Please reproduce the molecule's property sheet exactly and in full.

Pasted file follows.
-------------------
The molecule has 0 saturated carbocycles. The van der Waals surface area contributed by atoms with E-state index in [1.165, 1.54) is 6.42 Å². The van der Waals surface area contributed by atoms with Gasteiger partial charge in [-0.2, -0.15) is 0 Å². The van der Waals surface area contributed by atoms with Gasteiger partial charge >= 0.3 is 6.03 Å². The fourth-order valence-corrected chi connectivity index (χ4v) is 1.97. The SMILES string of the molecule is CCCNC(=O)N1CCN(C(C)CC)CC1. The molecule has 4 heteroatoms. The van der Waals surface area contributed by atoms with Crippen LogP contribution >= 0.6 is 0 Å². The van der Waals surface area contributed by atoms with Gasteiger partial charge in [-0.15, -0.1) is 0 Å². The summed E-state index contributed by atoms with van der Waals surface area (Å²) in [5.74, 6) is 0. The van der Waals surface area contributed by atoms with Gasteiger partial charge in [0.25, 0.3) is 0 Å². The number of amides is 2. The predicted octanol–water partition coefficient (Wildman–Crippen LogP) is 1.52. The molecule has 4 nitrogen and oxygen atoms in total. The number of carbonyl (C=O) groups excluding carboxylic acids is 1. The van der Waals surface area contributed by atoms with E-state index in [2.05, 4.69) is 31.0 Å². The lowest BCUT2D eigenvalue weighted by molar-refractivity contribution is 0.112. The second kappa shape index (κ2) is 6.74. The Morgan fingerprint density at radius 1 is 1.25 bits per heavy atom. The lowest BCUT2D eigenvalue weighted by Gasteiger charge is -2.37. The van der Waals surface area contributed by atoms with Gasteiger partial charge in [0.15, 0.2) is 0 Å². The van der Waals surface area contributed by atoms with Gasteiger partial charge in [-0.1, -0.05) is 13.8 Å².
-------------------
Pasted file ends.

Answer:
The molecule has 0 saturated carbocycles. The van der Waals surface area contributed by atoms with E-state index in [1.165, 1.54) is 6.42 Å². The van der Waals surface area contributed by atoms with Gasteiger partial charge in [-0.2, -0.15) is 0 Å². The van der Waals surface area contributed by atoms with Gasteiger partial charge >= 0.3 is 6.03 Å². The fourth-order valence-corrected chi connectivity index (χ4v) is 1.97. The SMILES string of the molecule is CCCNC(=O)N1CCN(C(C)CC)CC1. The molecule has 4 heteroatoms. The van der Waals surface area contributed by atoms with Crippen LogP contribution >= 0.6 is 0 Å². The van der Waals surface area contributed by atoms with Gasteiger partial charge in [-0.15, -0.1) is 0 Å². The summed E-state index contributed by atoms with van der Waals surface area (Å²) in [5.74, 6) is 0. The van der Waals surface area contributed by atoms with Gasteiger partial charge in [0.25, 0.3) is 0 Å². The number of amides is 2. The predicted octanol–water partition coefficient (Wildman–Crippen LogP) is 1.52. The molecule has 4 nitrogen and oxygen atoms in total. The number of carbonyl (C=O) groups excluding carboxylic acids is 1. The van der Waals surface area contributed by atoms with E-state index in [2.05, 4.69) is 31.0 Å². The lowest BCUT2D eigenvalue weighted by molar-refractivity contribution is 0.112. The second kappa shape index (κ2) is 6.74. The Morgan fingerprint density at radius 1 is 1.25 bits per heavy atom. The lowest BCUT2D eigenvalue weighted by Gasteiger charge is -2.37. The van der Waals surface area contributed by atoms with Gasteiger partial charge in [0.15, 0.2) is 0 Å². The van der Waals surface area contributed by atoms with Gasteiger partial charge in [-0.1, -0.05) is 13.8 Å².